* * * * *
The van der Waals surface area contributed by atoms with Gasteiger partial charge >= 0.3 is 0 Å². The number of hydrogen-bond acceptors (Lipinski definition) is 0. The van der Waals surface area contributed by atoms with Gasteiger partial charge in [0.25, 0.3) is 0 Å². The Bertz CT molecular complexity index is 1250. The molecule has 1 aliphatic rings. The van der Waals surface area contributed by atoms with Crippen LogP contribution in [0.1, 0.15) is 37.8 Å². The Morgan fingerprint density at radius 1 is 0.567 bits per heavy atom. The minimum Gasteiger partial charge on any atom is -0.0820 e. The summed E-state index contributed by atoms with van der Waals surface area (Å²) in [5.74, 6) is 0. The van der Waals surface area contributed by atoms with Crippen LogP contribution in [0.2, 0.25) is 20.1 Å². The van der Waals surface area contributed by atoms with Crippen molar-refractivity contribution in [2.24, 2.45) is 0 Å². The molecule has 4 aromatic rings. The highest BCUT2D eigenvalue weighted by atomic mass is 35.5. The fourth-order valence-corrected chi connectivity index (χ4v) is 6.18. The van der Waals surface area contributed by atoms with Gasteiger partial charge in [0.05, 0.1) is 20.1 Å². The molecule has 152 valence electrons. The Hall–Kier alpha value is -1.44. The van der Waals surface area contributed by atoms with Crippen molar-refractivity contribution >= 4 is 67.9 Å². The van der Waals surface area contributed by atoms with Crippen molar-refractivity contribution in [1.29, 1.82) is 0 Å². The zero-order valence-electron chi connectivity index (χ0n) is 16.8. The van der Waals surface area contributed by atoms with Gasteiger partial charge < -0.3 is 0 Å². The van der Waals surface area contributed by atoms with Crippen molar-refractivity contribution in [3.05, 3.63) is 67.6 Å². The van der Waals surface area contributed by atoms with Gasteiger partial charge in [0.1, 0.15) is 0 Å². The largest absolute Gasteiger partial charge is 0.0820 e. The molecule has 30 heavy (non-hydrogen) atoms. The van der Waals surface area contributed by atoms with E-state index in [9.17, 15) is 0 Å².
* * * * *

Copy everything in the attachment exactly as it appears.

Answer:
The van der Waals surface area contributed by atoms with Gasteiger partial charge >= 0.3 is 0 Å². The number of hydrogen-bond acceptors (Lipinski definition) is 0. The van der Waals surface area contributed by atoms with Gasteiger partial charge in [0.25, 0.3) is 0 Å². The Bertz CT molecular complexity index is 1250. The molecule has 1 aliphatic rings. The van der Waals surface area contributed by atoms with Crippen LogP contribution in [0.1, 0.15) is 37.8 Å². The Morgan fingerprint density at radius 1 is 0.567 bits per heavy atom. The minimum Gasteiger partial charge on any atom is -0.0820 e. The summed E-state index contributed by atoms with van der Waals surface area (Å²) in [5.74, 6) is 0. The van der Waals surface area contributed by atoms with Crippen LogP contribution in [0.2, 0.25) is 20.1 Å². The van der Waals surface area contributed by atoms with Crippen molar-refractivity contribution in [2.24, 2.45) is 0 Å². The molecule has 4 aromatic rings. The highest BCUT2D eigenvalue weighted by atomic mass is 35.5. The fourth-order valence-corrected chi connectivity index (χ4v) is 6.18. The van der Waals surface area contributed by atoms with Gasteiger partial charge in [0.05, 0.1) is 20.1 Å². The molecule has 152 valence electrons. The Hall–Kier alpha value is -1.44. The van der Waals surface area contributed by atoms with Crippen molar-refractivity contribution >= 4 is 67.9 Å². The van der Waals surface area contributed by atoms with Crippen molar-refractivity contribution in [1.29, 1.82) is 0 Å². The zero-order valence-electron chi connectivity index (χ0n) is 16.8. The van der Waals surface area contributed by atoms with Gasteiger partial charge < -0.3 is 0 Å². The van der Waals surface area contributed by atoms with Crippen molar-refractivity contribution in [3.05, 3.63) is 67.6 Å². The van der Waals surface area contributed by atoms with Gasteiger partial charge in [0.1, 0.15) is 0 Å². The largest absolute Gasteiger partial charge is 0.0820 e. The molecule has 30 heavy (non-hydrogen) atoms. The van der Waals surface area contributed by atoms with E-state index in [9.17, 15) is 0 Å².